The gallery describes Luloff's work as having "multiple strata; many begin with hand-painted fabrics where Luloff creates textures and colors using bleach on domestic fabrics to paint a sort of pan-international imagery referencing many traditional designs... These patterns become her working material as she collages forms onto canvas with rabbit glue, often including oil painted components or using tulle to create see through windows in the works. Occasionally the artist paints from life with the bleach, from portraits of friends to household objects; even the occasional plein-air landscape appears in the photogram-like bleach lines. The transparent elements in the composition make the works look like laminations and the natural tones and puckering of the rabbit glue suggest the taut hide of a drum or the slick adhesion of clothes caught in a downpour."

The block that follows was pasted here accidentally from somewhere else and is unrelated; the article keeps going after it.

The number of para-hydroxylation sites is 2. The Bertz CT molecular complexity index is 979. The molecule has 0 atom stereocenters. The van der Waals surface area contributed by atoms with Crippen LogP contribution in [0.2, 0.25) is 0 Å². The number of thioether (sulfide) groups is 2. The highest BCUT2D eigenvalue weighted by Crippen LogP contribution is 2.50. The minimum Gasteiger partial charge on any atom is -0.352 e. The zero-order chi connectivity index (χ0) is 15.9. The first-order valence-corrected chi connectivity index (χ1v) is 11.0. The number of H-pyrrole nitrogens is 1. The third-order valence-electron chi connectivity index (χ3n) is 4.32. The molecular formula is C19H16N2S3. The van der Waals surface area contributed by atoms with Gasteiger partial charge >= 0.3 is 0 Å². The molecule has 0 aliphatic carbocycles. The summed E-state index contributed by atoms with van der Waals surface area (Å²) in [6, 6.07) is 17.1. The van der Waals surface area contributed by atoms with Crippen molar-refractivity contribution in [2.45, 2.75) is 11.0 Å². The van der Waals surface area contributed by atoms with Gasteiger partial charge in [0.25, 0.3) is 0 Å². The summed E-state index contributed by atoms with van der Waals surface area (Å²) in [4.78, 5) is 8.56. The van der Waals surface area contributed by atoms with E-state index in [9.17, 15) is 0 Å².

Bunker writes that Sturgis "has been developing an abstract painterly realm saturated by forms that evolve from a complex interweaving of drawing, painting and painting’s histories. They are all re-energised by the seductive colour and technological hard edges of commercial design... There is a frisson between strands of art historical DNA, namely abstraction (geometric/Op/Pop) with that of commercial design, packaging and graphics. It could so easily be a cyclical trend like so many others. But Sturgis shows a commitment to the craft and a real recognition of abstract painting’s contested relation to a rapidly changing world. This show pushes beyond the facile and the purely decorative into a painting experience that is decidedly phenomenological."